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Places of interest
Today we look to the English Channel coast. Our goal this time will be the famous Seven Sisters, which extends between Seaford and Eastbourne in the south of England.
Get to know the UK's capital of through the eyes of a tourist. Today, we will recommend places you definitely need to visit, look at the local cultural habits and reveal several attractions.
The ancient city of York is the main city of northern England. There are amazingly well-preserved walls, altogether 5 kilometers long. This makes them the longest walls in Great Britain. You can even take a walk on them and it would be a walk long to remember. The wall was built in the 14th century and follows the places Roman buildings sites. Four original gates are also preserved.
Today, we spend a day in the city of Bath. The city is located in Avon Valley between the Mendip Hills and the Cotswolds Hills. The name of the city is linked to its purpose. The city lays on 2 thousand yer old Roman baths. Moreover, the city features amazing Georgian houses which are incredibly well preserved. The city was listed in UNESCO's world heritage in 1987.
Today we take you to the seaside town of Brighton and Hove. As the name suggests, it is a combination of two independent cities offering up to 1997 (status of Queen Elizabeth II in 2001), which offer a rich history, beautiful monuments, quirky culture and sports.
Are you fascinated by Scottish castles? Against the dark sky, walls with gothic windows over the centuries lashed with rain and overgrown with rich green grass provoke our imagination longing to know at least a small piece of their stories. Castles and ruins of churches, monasteries and medieval buildings built from the local dark stone are a typical decoration of the beautiful and dramatic Scottish landscape.
St Davids is less than 2,000 inhabitants, making it the smallest town in the UK. Most of its area is occupied by the Cathedral of St. David and the premises associated with it. This building also helped the city to its unusual status, it is the largest church building in Wales and it houses the remains of St. David, so obviously can not be part of the village, but the city.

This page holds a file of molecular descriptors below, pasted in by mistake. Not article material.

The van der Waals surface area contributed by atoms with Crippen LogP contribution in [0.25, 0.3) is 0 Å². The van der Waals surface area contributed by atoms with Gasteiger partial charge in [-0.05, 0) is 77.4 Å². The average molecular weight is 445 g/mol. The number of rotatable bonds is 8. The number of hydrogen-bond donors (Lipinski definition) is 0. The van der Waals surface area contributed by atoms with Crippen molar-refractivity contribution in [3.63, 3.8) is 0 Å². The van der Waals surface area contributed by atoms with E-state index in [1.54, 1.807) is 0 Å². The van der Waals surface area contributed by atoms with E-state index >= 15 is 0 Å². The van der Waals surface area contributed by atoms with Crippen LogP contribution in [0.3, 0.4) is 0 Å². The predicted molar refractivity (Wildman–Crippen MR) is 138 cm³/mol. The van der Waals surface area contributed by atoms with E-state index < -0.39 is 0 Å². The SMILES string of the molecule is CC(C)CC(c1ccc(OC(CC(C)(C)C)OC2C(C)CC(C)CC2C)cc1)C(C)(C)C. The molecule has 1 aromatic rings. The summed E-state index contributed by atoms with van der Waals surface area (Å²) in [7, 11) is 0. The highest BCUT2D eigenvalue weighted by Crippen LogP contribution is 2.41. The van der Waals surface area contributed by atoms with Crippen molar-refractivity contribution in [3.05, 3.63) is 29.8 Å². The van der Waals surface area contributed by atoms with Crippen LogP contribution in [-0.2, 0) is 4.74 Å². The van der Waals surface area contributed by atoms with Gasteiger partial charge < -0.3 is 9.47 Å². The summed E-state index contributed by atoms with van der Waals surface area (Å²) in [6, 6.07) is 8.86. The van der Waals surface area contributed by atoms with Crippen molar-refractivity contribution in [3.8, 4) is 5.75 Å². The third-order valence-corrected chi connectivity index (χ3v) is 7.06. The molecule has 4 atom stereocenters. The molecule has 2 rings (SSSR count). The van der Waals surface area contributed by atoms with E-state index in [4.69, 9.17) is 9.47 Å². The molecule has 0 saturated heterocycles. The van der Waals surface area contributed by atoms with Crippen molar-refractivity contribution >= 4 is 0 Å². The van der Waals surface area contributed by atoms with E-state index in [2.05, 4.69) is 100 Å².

North Devon is a part of Devonshire, a county in the southwest of England. In the north it borders the Bristol Bay. This area is great for anyone intending to experience true English countryside and nature. Tourism and agriculture creates significant proportion of income of the local population. Thanks to that, the region has kept its 19th century atmosphere and its typical meadows, fields, and wild coastline.
For a while we leave Central Europe, we move to the Irish Sea, the home of the Isle of Man. Its coat of arms is rather interesting as it shows three armed legs in the shape of triskelion. It is an ancient symbol that appeared in many cultures that don’t exist today. Yet today, you might see it at Sicily’s flag.
The inconspicuous island in the southwestern part of Pembrokeshire was first settled in the Iron Age. It was originally called Skalmey, a name taken from the Viking words of Skalm (short Czech sword) and ey (island). The name was probably derived from the shape of the island, which is divided into two equal sized areas connected by a narrow rocky barrier of natural origin and therefore looks like half-polished. During the Iron Age, there were estimated to be up to 200 people, so it was an important and flourishing community for some time.
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